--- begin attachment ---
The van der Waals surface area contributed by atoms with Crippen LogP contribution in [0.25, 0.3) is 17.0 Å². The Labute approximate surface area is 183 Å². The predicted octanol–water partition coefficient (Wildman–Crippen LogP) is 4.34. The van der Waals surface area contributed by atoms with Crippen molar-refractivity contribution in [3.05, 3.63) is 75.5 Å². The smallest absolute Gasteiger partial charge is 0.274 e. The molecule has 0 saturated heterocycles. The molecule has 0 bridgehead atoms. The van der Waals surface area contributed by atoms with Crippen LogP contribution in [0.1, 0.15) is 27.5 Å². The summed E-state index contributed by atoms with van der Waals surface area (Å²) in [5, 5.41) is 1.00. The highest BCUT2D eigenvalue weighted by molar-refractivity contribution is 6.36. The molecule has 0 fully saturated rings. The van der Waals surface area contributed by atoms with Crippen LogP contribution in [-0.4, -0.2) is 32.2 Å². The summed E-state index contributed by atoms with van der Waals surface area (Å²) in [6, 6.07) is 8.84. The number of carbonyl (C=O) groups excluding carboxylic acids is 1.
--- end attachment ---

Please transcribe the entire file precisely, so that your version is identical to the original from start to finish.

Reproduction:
The van der Waals surface area contributed by atoms with Crippen LogP contribution in [0.25, 0.3) is 17.0 Å². The Labute approximate surface area is 183 Å². The predicted octanol–water partition coefficient (Wildman–Crippen LogP) is 4.34. The van der Waals surface area contributed by atoms with Crippen molar-refractivity contribution in [3.05, 3.63) is 75.5 Å². The smallest absolute Gasteiger partial charge is 0.274 e. The molecule has 0 saturated heterocycles. The molecule has 0 bridgehead atoms. The van der Waals surface area contributed by atoms with Crippen LogP contribution in [0.1, 0.15) is 27.5 Å². The summed E-state index contributed by atoms with van der Waals surface area (Å²) in [5, 5.41) is 1.00. The highest BCUT2D eigenvalue weighted by molar-refractivity contribution is 6.36. The molecule has 0 fully saturated rings. The van der Waals surface area contributed by atoms with Crippen LogP contribution in [-0.4, -0.2) is 32.2 Å². The summed E-state index contributed by atoms with van der Waals surface area (Å²) in [6, 6.07) is 8.84. The number of carbonyl (C=O) groups excluding carboxylic acids is 1.